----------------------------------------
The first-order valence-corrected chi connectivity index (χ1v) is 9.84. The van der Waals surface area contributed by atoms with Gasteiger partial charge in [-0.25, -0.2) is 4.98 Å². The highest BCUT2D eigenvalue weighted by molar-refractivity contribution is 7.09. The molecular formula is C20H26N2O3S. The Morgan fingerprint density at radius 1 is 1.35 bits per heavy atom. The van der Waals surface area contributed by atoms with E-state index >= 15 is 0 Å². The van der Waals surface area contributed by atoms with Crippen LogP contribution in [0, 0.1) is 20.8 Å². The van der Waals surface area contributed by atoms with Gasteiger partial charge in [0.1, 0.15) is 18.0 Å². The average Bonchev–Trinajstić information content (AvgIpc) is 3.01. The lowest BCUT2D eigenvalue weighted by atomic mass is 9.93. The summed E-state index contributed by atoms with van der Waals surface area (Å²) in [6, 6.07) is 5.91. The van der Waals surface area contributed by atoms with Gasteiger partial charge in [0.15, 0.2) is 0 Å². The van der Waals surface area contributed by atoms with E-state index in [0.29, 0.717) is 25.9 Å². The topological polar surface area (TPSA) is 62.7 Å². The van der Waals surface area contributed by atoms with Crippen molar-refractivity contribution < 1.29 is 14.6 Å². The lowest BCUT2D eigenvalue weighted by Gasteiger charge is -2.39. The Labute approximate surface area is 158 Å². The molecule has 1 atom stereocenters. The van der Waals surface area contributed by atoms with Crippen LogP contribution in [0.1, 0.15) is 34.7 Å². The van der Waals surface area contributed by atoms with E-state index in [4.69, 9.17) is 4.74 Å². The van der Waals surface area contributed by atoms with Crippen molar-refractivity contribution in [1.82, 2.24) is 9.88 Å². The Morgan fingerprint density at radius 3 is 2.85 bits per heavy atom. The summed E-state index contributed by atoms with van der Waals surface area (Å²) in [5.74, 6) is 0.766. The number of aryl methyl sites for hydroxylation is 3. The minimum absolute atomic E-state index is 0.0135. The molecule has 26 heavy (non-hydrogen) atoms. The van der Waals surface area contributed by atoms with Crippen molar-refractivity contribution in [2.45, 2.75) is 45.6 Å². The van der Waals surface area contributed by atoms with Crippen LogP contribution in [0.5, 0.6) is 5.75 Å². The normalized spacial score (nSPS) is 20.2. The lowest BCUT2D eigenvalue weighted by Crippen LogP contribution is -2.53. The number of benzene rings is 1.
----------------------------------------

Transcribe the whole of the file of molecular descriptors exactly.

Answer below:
The first-order valence-corrected chi connectivity index (χ1v) is 9.84. The van der Waals surface area contributed by atoms with Gasteiger partial charge in [-0.25, -0.2) is 4.98 Å². The highest BCUT2D eigenvalue weighted by molar-refractivity contribution is 7.09. The molecular formula is C20H26N2O3S. The Morgan fingerprint density at radius 1 is 1.35 bits per heavy atom. The van der Waals surface area contributed by atoms with E-state index >= 15 is 0 Å². The van der Waals surface area contributed by atoms with Crippen LogP contribution in [0, 0.1) is 20.8 Å². The van der Waals surface area contributed by atoms with Gasteiger partial charge in [0.1, 0.15) is 18.0 Å². The average Bonchev–Trinajstić information content (AvgIpc) is 3.01. The lowest BCUT2D eigenvalue weighted by atomic mass is 9.93. The summed E-state index contributed by atoms with van der Waals surface area (Å²) in [6, 6.07) is 5.91. The van der Waals surface area contributed by atoms with Gasteiger partial charge in [0.15, 0.2) is 0 Å². The van der Waals surface area contributed by atoms with E-state index in [0.29, 0.717) is 25.9 Å². The topological polar surface area (TPSA) is 62.7 Å². The van der Waals surface area contributed by atoms with Crippen molar-refractivity contribution < 1.29 is 14.6 Å². The lowest BCUT2D eigenvalue weighted by Gasteiger charge is -2.39. The Labute approximate surface area is 158 Å². The molecule has 1 atom stereocenters. The van der Waals surface area contributed by atoms with Crippen LogP contribution in [0.1, 0.15) is 34.7 Å². The van der Waals surface area contributed by atoms with E-state index in [4.69, 9.17) is 4.74 Å². The van der Waals surface area contributed by atoms with Crippen molar-refractivity contribution in [1.82, 2.24) is 9.88 Å². The Morgan fingerprint density at radius 3 is 2.85 bits per heavy atom. The summed E-state index contributed by atoms with van der Waals surface area (Å²) in [5.74, 6) is 0.766. The number of aryl methyl sites for hydroxylation is 3. The minimum absolute atomic E-state index is 0.0135. The molecule has 26 heavy (non-hydrogen) atoms. The van der Waals surface area contributed by atoms with Crippen molar-refractivity contribution in [2.45, 2.75) is 45.6 Å². The van der Waals surface area contributed by atoms with Crippen LogP contribution in [0.5, 0.6) is 5.75 Å². The normalized spacial score (nSPS) is 20.2. The lowest BCUT2D eigenvalue weighted by Crippen LogP contribution is -2.53. The number of benzene rings is 1.